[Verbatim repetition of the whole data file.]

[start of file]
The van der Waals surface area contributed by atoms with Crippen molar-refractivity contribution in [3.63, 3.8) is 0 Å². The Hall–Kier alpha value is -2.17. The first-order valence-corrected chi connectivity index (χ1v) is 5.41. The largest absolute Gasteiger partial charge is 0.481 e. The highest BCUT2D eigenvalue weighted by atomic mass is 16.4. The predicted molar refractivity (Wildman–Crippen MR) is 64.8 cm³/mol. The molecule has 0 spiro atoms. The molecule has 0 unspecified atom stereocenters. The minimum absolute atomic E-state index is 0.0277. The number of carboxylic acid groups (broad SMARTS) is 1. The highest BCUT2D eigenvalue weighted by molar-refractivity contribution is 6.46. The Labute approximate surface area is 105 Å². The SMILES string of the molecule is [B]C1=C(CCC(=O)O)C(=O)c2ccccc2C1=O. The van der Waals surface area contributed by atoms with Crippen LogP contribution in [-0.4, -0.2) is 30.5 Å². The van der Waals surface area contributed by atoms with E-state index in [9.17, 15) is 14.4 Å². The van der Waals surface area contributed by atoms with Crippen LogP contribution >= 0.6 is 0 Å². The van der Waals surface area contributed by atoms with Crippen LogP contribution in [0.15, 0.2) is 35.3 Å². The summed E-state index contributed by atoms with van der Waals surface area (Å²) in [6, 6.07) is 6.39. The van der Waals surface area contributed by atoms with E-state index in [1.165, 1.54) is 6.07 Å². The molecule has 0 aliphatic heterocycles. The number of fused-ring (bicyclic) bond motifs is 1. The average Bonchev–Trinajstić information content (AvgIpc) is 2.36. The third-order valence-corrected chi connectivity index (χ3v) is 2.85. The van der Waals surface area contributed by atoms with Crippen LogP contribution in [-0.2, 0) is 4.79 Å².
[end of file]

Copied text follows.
The van der Waals surface area contributed by atoms with Crippen molar-refractivity contribution in [3.63, 3.8) is 0 Å². The Hall–Kier alpha value is -2.17. The first-order valence-corrected chi connectivity index (χ1v) is 5.41. The largest absolute Gasteiger partial charge is 0.481 e. The highest BCUT2D eigenvalue weighted by atomic mass is 16.4. The predicted molar refractivity (Wildman–Crippen MR) is 64.8 cm³/mol. The molecule has 0 spiro atoms. The molecule has 0 unspecified atom stereocenters. The minimum absolute atomic E-state index is 0.0277. The number of carboxylic acid groups (broad SMARTS) is 1. The highest BCUT2D eigenvalue weighted by molar-refractivity contribution is 6.46. The Labute approximate surface area is 105 Å². The SMILES string of the molecule is [B]C1=C(CCC(=O)O)C(=O)c2ccccc2C1=O. The van der Waals surface area contributed by atoms with Crippen LogP contribution in [-0.4, -0.2) is 30.5 Å². The van der Waals surface area contributed by atoms with E-state index in [9.17, 15) is 14.4 Å². The van der Waals surface area contributed by atoms with Crippen LogP contribution >= 0.6 is 0 Å². The van der Waals surface area contributed by atoms with Crippen LogP contribution in [0.15, 0.2) is 35.3 Å². The summed E-state index contributed by atoms with van der Waals surface area (Å²) in [6, 6.07) is 6.39. The van der Waals surface area contributed by atoms with E-state index in [1.165, 1.54) is 6.07 Å². The molecule has 0 aliphatic heterocycles. The number of fused-ring (bicyclic) bond motifs is 1. The average Bonchev–Trinajstić information content (AvgIpc) is 2.36. The third-order valence-corrected chi connectivity index (χ3v) is 2.85. The van der Waals surface area contributed by atoms with Crippen LogP contribution in [-0.2, 0) is 4.79 Å².